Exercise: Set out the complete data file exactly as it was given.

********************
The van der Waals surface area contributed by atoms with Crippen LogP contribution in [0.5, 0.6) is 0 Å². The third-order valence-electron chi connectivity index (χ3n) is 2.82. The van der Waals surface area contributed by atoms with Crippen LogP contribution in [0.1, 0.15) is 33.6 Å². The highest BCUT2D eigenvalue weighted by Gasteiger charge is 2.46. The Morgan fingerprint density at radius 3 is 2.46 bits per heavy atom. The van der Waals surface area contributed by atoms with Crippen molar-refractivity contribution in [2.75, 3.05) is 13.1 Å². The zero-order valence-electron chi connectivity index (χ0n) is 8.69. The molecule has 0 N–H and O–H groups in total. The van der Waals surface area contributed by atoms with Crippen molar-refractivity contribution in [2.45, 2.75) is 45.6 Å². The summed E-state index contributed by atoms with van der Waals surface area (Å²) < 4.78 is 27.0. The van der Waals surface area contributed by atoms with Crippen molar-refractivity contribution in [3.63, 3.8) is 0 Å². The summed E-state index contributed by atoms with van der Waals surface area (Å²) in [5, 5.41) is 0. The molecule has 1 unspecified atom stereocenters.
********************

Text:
The van der Waals surface area contributed by atoms with Crippen LogP contribution in [0.5, 0.6) is 0 Å². The third-order valence-electron chi connectivity index (χ3n) is 2.82. The van der Waals surface area contributed by atoms with Crippen LogP contribution in [0.1, 0.15) is 33.6 Å². The highest BCUT2D eigenvalue weighted by Gasteiger charge is 2.46. The Morgan fingerprint density at radius 3 is 2.46 bits per heavy atom. The van der Waals surface area contributed by atoms with Crippen molar-refractivity contribution in [2.75, 3.05) is 13.1 Å². The zero-order valence-electron chi connectivity index (χ0n) is 8.69. The molecule has 0 N–H and O–H groups in total. The van der Waals surface area contributed by atoms with Crippen molar-refractivity contribution in [2.45, 2.75) is 45.6 Å². The summed E-state index contributed by atoms with van der Waals surface area (Å²) < 4.78 is 27.0. The van der Waals surface area contributed by atoms with Crippen molar-refractivity contribution in [3.63, 3.8) is 0 Å². The summed E-state index contributed by atoms with van der Waals surface area (Å²) in [5, 5.41) is 0. The molecule has 1 unspecified atom stereocenters.